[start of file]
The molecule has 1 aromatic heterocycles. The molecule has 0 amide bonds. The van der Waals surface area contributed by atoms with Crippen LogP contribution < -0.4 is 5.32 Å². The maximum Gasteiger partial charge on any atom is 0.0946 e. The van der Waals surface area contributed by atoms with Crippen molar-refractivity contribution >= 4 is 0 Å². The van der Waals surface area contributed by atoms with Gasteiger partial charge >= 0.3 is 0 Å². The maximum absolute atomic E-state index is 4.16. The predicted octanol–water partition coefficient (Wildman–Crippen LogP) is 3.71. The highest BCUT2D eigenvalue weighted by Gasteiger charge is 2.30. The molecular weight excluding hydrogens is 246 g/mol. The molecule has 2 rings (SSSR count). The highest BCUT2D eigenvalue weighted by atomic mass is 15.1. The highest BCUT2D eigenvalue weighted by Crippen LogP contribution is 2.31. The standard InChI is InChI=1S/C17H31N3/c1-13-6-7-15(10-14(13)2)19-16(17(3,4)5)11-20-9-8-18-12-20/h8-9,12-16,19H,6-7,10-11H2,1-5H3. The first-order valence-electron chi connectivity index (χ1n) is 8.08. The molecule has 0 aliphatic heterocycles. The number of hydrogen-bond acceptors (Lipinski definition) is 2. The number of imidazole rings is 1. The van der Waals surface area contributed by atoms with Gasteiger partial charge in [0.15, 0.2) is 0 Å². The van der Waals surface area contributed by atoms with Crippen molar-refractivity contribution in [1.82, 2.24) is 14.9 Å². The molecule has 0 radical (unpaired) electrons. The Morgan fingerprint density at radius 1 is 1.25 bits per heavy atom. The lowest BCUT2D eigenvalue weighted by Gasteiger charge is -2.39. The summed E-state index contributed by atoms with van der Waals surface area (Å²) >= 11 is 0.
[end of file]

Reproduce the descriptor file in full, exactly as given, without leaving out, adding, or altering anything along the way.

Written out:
The molecule has 1 aromatic heterocycles. The molecule has 0 amide bonds. The van der Waals surface area contributed by atoms with Crippen LogP contribution < -0.4 is 5.32 Å². The maximum Gasteiger partial charge on any atom is 0.0946 e. The van der Waals surface area contributed by atoms with Crippen molar-refractivity contribution >= 4 is 0 Å². The van der Waals surface area contributed by atoms with Gasteiger partial charge >= 0.3 is 0 Å². The maximum absolute atomic E-state index is 4.16. The predicted octanol–water partition coefficient (Wildman–Crippen LogP) is 3.71. The highest BCUT2D eigenvalue weighted by Gasteiger charge is 2.30. The molecular weight excluding hydrogens is 246 g/mol. The molecule has 2 rings (SSSR count). The highest BCUT2D eigenvalue weighted by atomic mass is 15.1. The highest BCUT2D eigenvalue weighted by Crippen LogP contribution is 2.31. The standard InChI is InChI=1S/C17H31N3/c1-13-6-7-15(10-14(13)2)19-16(17(3,4)5)11-20-9-8-18-12-20/h8-9,12-16,19H,6-7,10-11H2,1-5H3. The first-order valence-electron chi connectivity index (χ1n) is 8.08. The molecule has 0 aliphatic heterocycles. The number of hydrogen-bond acceptors (Lipinski definition) is 2. The number of imidazole rings is 1. The van der Waals surface area contributed by atoms with Gasteiger partial charge in [0.15, 0.2) is 0 Å². The van der Waals surface area contributed by atoms with Crippen molar-refractivity contribution in [1.82, 2.24) is 14.9 Å². The molecule has 0 radical (unpaired) electrons. The Morgan fingerprint density at radius 1 is 1.25 bits per heavy atom. The lowest BCUT2D eigenvalue weighted by Gasteiger charge is -2.39. The summed E-state index contributed by atoms with van der Waals surface area (Å²) >= 11 is 0.